With 800 million active users and 95 million photos and videos shared each day, Instagram is affecting our visual perception like no other platform. Users distribute literally millions of photos, spreading trends, popularizing places, and ultimately, influencing built and designed environments. Although it is still early for major buildings to outwardly reflect Instagram’s impact, architecture is rapidly becoming saturated from the inside out. Philippe Maidenberg, known for his interior work in hotels across Paris and the UK, including the Holiday House London, is very aware of how social media has altered clients’ expectations. “Clients have shifted from thinking about design to envisioning new ways of life,” he explained. “Hotel owners want public spaces that are more alive and more comfortable than ever before; office owners want spaces that look like hotels. The standards are getting higher and higher for the greater good.” In New York, firms like Paperwhite Studio and Home Studios have made veritable reputations from crafting “Instagrammable interiors” for restaurants such as Jack’s Wife Freda, Cha Cha Matcha (Paperwhite), and Elsa, Ramona, Sisters, and The Spaniard (Home Studios). Rich, memorable colors, personal touches—down to the custom sugar packets—and dramatic moments such as sweeping brass lamps and neon signs all apparently contribute to the restaurants’ Instagram popularity. Maidenberg believes the portmanteau “Instagrammable” merely means photogenic: “In reality, every space inside a project has to be ‘Instagrammable.’ There is a similar way of thinking among architects, directors, and photographers. On the top of their minds, they’re always considering, ‘What will visitors see when they see the building? When they go inside the building? How can we surprise them?’” Obviously, the basic notion of creating photogenic architecture is not new. It can almost be simplified to a 21st-century version of Robert Venturi and Denise Scott Brown’s “ducks” versus “decorated sheds” in Learning From Las Vegas. But although there are definite parallels to postmodernism replacing modernism and maximalism writ large in pastel whimsy replacing high-minded minimalism, new equivalent definitions of ducks and decorated sheds remain murky. Somewhere in this vague category is the plethora of “museums” that opened in 2017. More pop-up galleries than actual museums, these repositories of vibrant mise-en-scènes provide opportunities for snap-happy visitors to create totally next-level selfies to share with their friends. The most notable are the Museum of Ice Cream (New York, Los Angeles, San Francisco, and Miami), the Color Factory (San Francisco), and 29 Rooms (Los Angeles and Brooklyn). And by notable, we mean that going up against museums such as the Louvre, the Tate Modern, and the Museum of Modern Art, the Museum of Ice Cream landed the tenth spot on Instagram’s “Most Instagrammed Museums” list in 2017, and its Los Angeles location alone claimed the sixth top spot in “Most Instagrammed Museums in the U.S.” Legitimate museums have taken note, crafting photo-worthy installations and creating hashtags to promote sharing across social media. “It’s a level of feedback that we have never really had before,” said Andrea Lipps, assistant curator of contemporary design at Cooper Hewitt Smithsonian Design Museum. “People do use the hashtags, and then we notice the trends of where people are taking these photos and how they are accessing the information and what they are interested in. It’s become a really valuable tool.” But those whose work is on display may see it differently. Brooklyn-based artist and designer Sebastian Errazuriz believes that the best name for these spaces and our new era of obsessive image sharing is “prop art.” “It is very disappointing to see work being misused as a prop for a self-portrait because when that happens, it stops being seen,” Errazuriz said. “And when more content is created just to be shared and to function as a prop, more people will see that as successful content to create and will emulate it.” At the same time, Errazuriz learned to harness the power of Instagram early when he created the entrance installation for the Collective Design Fair in 2013: a series of box fans that had “Blow Me” written across them in neon. “The ‘Blow Me’ fan, if you see it just by itself, is a funny association that is provocative and sexual in nature. But, when I get commissioned to design something like an entry piece in an art fair, I am essentially being told, ‘Go, Sebastian, do that thing you do, do the monkey dance, show me something impressive.’ So, in this case, I made a fan that literally blows them away. It takes a lot of balls for the artist to say ‘blow me,’ and it takes a lot of balls for the client to tell everyone to ‘blow me.’ Then, it has the neon pink which is the cliché of every art fair and was designed as a square precisely to be as Instagrammable as possible. It generated more press than the whole fair combined; and I did the monkey dance and it undermined the effects of the fair.… It was all about distilling enormous amount of stuff in one thing.” Errazuriz was also concerned about the implications of the Snapchat x Jeff Koons Balloon Dog in Central Park. “There is a very real risk of corporations like Snapchat taking over the digital art space and dictating new representations of what art is, like Jeff Koons’s Balloon Dog,” Errazuriz said. “So when I saw that, everyone in my studio stopped what we were doing and in 24 hours managed to recreate an exact replica of the dog, tagged it with graffiti, uploaded it, geotagged it to the same destination, submitted it to Snapchat, and sent out the press release. I think it generated a lot of interesting articles about public space and the notion of virtual vandalizing.” This is the inherent irony in Instagram: Even as designers and architects decry its influence, they are aware that they rely on it. Consider OMA: When it updated its website in 2014, the firm opted to change its landing page to an Instagram feed with software that picked up the geotagged images in a certain perimeter around OMA’s buildings and projects. “We’ve discovered that amateur pictures tell a different story,” said OMA partner Ippolito Pestellini Laparelli. “There are a lot of unexpected surprises and beautiful moments that are not as present in staged photography.” Shifting the power of perspective to boundless viewers creates possibilities, but also engenders limitations. The art, design, and fashion worlds have already begun to chafe against the effects of shortened trend cycles, altered client demands, and distorted design priorities. Will architecture follow suit? #maybe.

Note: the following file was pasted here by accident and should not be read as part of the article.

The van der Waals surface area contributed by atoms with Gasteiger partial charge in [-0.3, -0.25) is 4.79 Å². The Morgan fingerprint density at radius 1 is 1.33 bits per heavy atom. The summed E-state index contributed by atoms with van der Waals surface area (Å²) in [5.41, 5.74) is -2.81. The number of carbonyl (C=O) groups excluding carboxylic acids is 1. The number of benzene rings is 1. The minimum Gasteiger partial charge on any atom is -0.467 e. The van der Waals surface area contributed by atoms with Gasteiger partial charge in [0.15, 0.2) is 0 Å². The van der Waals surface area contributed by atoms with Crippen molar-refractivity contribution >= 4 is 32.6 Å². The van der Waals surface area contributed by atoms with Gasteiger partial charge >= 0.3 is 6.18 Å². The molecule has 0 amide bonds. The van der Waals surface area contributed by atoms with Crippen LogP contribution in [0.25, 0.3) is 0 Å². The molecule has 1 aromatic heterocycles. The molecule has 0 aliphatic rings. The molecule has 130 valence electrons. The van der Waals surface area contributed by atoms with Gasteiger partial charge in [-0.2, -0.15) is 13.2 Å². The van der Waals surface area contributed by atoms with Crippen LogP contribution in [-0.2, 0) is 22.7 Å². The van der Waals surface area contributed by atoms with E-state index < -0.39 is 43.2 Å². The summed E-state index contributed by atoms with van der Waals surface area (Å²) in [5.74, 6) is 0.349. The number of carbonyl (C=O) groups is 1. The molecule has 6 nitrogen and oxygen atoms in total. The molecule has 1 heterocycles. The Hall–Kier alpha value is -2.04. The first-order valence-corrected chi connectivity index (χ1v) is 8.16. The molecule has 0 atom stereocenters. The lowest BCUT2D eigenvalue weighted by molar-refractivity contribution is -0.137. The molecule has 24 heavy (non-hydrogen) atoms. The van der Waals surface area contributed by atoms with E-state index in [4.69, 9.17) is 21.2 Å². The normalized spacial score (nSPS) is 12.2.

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Prada has thrown its 2018 fall menswear collection back to the 90’s, with a fashion show in Milan that put utilitarian black nylon front and center. Rem Koolhaas, Herzog & de Meuron, French designers Ronan & Erwan Bouroullec, and German industrial designer Konstantin Grcic were all invited to interpret the material through an industrial lens to create a unique item for the collection. Fashion designer Miuccia Prada’s rise to fame was built on black nylon in 1984; in weaving nylon, typically used for packaging at the time and not clothing, into the landmark luxury “Vela” bag, Prada transformed the luxury brand into a contemporary clothing company. The same waterproof “Pocone” nylon used in the original Vela bag was on full display yesterday at Prada’s preview of its Autumn Winter 2018 menswear collection in Milan. Instead of flash or color, the focus was on form and usage, and the menswear fashion week show was appropriately staged in an industrial warehouse with a Prada twist. The storage facility in Viale Ortles, Milan, was plastered with throwbacks to Prada’s past and lit with blues, reds and purples by AMO, the research and branding studio of OMA. This isn’t the first time AMO has worked with Prada, as they also designed Prada’s 2017 Spring/Summer venue. OMA founding principal Rem Koolhaas contributed a backwards backpack to the show, designing a black nylon pack meant to be worn on the front of the body. The boxy container is meant to be first and foremost accessible, as Koolhaas notes that the convenience of a backpack is negated by having to take it off to access. “The shape of the backpack has the convenience of flexibility, the location–the back–the huge inconvenience that it is fundamentally inaccessible to the wearer,” Koolhaas told Prada. In the same way the Vela bag advanced the backpack through material, Koolhaas’s pack was meant to be the next step forward in the bag’s shape. Jacques Herzog and Pierre de Meuron chose to focus on the clothing side, designing a shirt patterned with what looks like statements in English, but reveals itself to be gibberish upon closer examination. Calling language useless, Herzog & de Meuron reduced words to nothing more than ornamentation as a commentary on the way untrue information has saturated our daily lives. “It has lost its seductive power. There is nothing new, nothing critical, nothing true in language that cannot be turned into its opposite and claimed to be equally true. Language has become an empty vehicle of information,” reads Herzog & de Meuron’s statement to Prada. OMA and Koolhaas have had a longstanding partnership with Prada, collaborating on everything from a 120,000-square-foot arts complex in Milan, to the Prada “Epicenter” in New York. All of Prada’s 2018 Autumn/Winter menswear collection can be found here.